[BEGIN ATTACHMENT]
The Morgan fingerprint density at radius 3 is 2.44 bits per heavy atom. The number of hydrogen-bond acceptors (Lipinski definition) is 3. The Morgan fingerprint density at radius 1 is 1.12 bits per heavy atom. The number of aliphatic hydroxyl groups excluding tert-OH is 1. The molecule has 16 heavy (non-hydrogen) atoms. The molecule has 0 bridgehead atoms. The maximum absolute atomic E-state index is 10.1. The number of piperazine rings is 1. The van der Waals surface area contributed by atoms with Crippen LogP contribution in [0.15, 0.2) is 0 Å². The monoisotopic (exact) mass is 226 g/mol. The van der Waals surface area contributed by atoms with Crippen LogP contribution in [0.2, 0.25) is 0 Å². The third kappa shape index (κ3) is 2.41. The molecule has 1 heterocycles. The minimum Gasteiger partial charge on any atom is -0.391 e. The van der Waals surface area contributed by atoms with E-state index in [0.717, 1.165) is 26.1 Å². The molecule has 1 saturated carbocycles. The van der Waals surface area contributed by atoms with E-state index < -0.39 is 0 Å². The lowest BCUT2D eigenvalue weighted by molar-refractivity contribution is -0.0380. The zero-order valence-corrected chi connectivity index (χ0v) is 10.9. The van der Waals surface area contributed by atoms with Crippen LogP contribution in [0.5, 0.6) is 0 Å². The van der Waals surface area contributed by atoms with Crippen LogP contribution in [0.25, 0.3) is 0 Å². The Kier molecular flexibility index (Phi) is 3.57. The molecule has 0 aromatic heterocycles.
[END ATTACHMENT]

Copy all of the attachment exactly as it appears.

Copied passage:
The Morgan fingerprint density at radius 3 is 2.44 bits per heavy atom. The number of hydrogen-bond acceptors (Lipinski definition) is 3. The Morgan fingerprint density at radius 1 is 1.12 bits per heavy atom. The number of aliphatic hydroxyl groups excluding tert-OH is 1. The molecule has 16 heavy (non-hydrogen) atoms. The molecule has 0 bridgehead atoms. The maximum absolute atomic E-state index is 10.1. The number of piperazine rings is 1. The van der Waals surface area contributed by atoms with Crippen LogP contribution in [0.15, 0.2) is 0 Å². The monoisotopic (exact) mass is 226 g/mol. The van der Waals surface area contributed by atoms with Crippen LogP contribution in [0.2, 0.25) is 0 Å². The third kappa shape index (κ3) is 2.41. The molecule has 1 heterocycles. The minimum Gasteiger partial charge on any atom is -0.391 e. The van der Waals surface area contributed by atoms with E-state index in [0.717, 1.165) is 26.1 Å². The molecule has 1 saturated carbocycles. The van der Waals surface area contributed by atoms with E-state index < -0.39 is 0 Å². The lowest BCUT2D eigenvalue weighted by molar-refractivity contribution is -0.0380. The zero-order valence-corrected chi connectivity index (χ0v) is 10.9. The van der Waals surface area contributed by atoms with Crippen LogP contribution in [0.5, 0.6) is 0 Å². The van der Waals surface area contributed by atoms with Crippen LogP contribution in [0.25, 0.3) is 0 Å². The Kier molecular flexibility index (Phi) is 3.57. The molecule has 0 aromatic heterocycles.